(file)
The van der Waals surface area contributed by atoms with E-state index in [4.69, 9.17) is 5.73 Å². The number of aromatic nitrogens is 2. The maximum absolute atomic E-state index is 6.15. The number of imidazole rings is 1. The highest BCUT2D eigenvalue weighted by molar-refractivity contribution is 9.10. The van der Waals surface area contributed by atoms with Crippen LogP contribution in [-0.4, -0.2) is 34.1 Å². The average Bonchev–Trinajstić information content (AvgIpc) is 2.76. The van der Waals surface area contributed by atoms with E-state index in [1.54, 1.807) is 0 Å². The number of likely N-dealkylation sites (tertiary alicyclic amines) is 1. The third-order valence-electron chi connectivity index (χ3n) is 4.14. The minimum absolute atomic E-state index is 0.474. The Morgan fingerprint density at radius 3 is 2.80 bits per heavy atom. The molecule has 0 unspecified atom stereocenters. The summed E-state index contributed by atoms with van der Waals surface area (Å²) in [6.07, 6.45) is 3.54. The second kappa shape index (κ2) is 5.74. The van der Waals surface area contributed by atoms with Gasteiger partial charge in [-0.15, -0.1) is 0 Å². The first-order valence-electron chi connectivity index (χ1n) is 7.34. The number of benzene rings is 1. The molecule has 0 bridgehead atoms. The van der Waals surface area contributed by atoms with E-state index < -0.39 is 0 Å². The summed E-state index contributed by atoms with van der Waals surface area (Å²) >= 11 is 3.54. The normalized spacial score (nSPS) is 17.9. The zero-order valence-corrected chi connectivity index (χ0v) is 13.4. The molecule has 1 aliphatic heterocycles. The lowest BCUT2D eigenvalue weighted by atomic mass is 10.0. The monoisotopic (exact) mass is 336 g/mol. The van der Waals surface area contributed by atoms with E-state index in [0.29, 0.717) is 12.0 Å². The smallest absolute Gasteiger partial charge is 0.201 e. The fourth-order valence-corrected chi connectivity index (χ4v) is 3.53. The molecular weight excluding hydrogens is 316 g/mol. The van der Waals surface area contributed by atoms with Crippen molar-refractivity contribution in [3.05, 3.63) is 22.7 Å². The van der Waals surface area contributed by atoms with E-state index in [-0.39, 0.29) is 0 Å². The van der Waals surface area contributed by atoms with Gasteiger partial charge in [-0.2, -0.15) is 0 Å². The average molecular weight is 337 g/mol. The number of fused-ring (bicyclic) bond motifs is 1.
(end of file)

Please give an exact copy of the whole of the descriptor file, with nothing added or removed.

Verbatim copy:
The van der Waals surface area contributed by atoms with E-state index in [4.69, 9.17) is 5.73 Å². The number of aromatic nitrogens is 2. The maximum absolute atomic E-state index is 6.15. The number of imidazole rings is 1. The highest BCUT2D eigenvalue weighted by molar-refractivity contribution is 9.10. The van der Waals surface area contributed by atoms with Crippen LogP contribution in [-0.4, -0.2) is 34.1 Å². The average Bonchev–Trinajstić information content (AvgIpc) is 2.76. The van der Waals surface area contributed by atoms with E-state index in [1.54, 1.807) is 0 Å². The number of likely N-dealkylation sites (tertiary alicyclic amines) is 1. The third-order valence-electron chi connectivity index (χ3n) is 4.14. The minimum absolute atomic E-state index is 0.474. The Morgan fingerprint density at radius 3 is 2.80 bits per heavy atom. The molecule has 0 unspecified atom stereocenters. The summed E-state index contributed by atoms with van der Waals surface area (Å²) in [6.07, 6.45) is 3.54. The second kappa shape index (κ2) is 5.74. The van der Waals surface area contributed by atoms with Gasteiger partial charge in [-0.15, -0.1) is 0 Å². The first-order valence-electron chi connectivity index (χ1n) is 7.34. The number of benzene rings is 1. The molecule has 0 bridgehead atoms. The van der Waals surface area contributed by atoms with E-state index < -0.39 is 0 Å². The summed E-state index contributed by atoms with van der Waals surface area (Å²) >= 11 is 3.54. The normalized spacial score (nSPS) is 17.9. The zero-order valence-corrected chi connectivity index (χ0v) is 13.4. The molecule has 1 aliphatic heterocycles. The lowest BCUT2D eigenvalue weighted by atomic mass is 10.0. The monoisotopic (exact) mass is 336 g/mol. The van der Waals surface area contributed by atoms with E-state index in [0.29, 0.717) is 12.0 Å². The smallest absolute Gasteiger partial charge is 0.201 e. The fourth-order valence-corrected chi connectivity index (χ4v) is 3.53. The molecular weight excluding hydrogens is 316 g/mol. The van der Waals surface area contributed by atoms with Crippen molar-refractivity contribution in [3.05, 3.63) is 22.7 Å². The van der Waals surface area contributed by atoms with E-state index in [-0.39, 0.29) is 0 Å². The van der Waals surface area contributed by atoms with Gasteiger partial charge in [-0.2, -0.15) is 0 Å². The average molecular weight is 337 g/mol. The number of fused-ring (bicyclic) bond motifs is 1.